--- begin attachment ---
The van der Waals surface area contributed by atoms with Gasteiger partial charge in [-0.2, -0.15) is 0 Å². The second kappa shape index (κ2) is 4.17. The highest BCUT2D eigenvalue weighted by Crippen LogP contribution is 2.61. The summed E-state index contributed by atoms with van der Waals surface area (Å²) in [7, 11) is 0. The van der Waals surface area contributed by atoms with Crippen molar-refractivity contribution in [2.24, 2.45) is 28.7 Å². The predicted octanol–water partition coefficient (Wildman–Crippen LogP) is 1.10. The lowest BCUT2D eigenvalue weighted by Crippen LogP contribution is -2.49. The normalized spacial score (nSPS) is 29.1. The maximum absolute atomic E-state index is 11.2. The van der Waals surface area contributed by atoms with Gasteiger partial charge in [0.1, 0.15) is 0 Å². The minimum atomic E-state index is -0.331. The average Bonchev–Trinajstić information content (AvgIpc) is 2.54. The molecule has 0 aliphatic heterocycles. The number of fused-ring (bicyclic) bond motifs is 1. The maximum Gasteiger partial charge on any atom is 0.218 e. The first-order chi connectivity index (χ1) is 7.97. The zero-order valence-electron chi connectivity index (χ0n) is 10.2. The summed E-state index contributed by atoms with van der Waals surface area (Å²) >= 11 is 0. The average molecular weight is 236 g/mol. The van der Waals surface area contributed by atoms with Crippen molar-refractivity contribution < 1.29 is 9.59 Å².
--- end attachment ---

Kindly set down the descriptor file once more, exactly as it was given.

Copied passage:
The van der Waals surface area contributed by atoms with Gasteiger partial charge in [-0.2, -0.15) is 0 Å². The second kappa shape index (κ2) is 4.17. The highest BCUT2D eigenvalue weighted by Crippen LogP contribution is 2.61. The summed E-state index contributed by atoms with van der Waals surface area (Å²) in [7, 11) is 0. The van der Waals surface area contributed by atoms with Crippen molar-refractivity contribution in [2.24, 2.45) is 28.7 Å². The predicted octanol–water partition coefficient (Wildman–Crippen LogP) is 1.10. The lowest BCUT2D eigenvalue weighted by Crippen LogP contribution is -2.49. The normalized spacial score (nSPS) is 29.1. The maximum absolute atomic E-state index is 11.2. The van der Waals surface area contributed by atoms with Gasteiger partial charge in [0.1, 0.15) is 0 Å². The minimum atomic E-state index is -0.331. The average Bonchev–Trinajstić information content (AvgIpc) is 2.54. The molecule has 0 aliphatic heterocycles. The number of fused-ring (bicyclic) bond motifs is 1. The maximum Gasteiger partial charge on any atom is 0.218 e. The first-order chi connectivity index (χ1) is 7.97. The zero-order valence-electron chi connectivity index (χ0n) is 10.2. The summed E-state index contributed by atoms with van der Waals surface area (Å²) >= 11 is 0. The average molecular weight is 236 g/mol. The van der Waals surface area contributed by atoms with Crippen molar-refractivity contribution < 1.29 is 9.59 Å².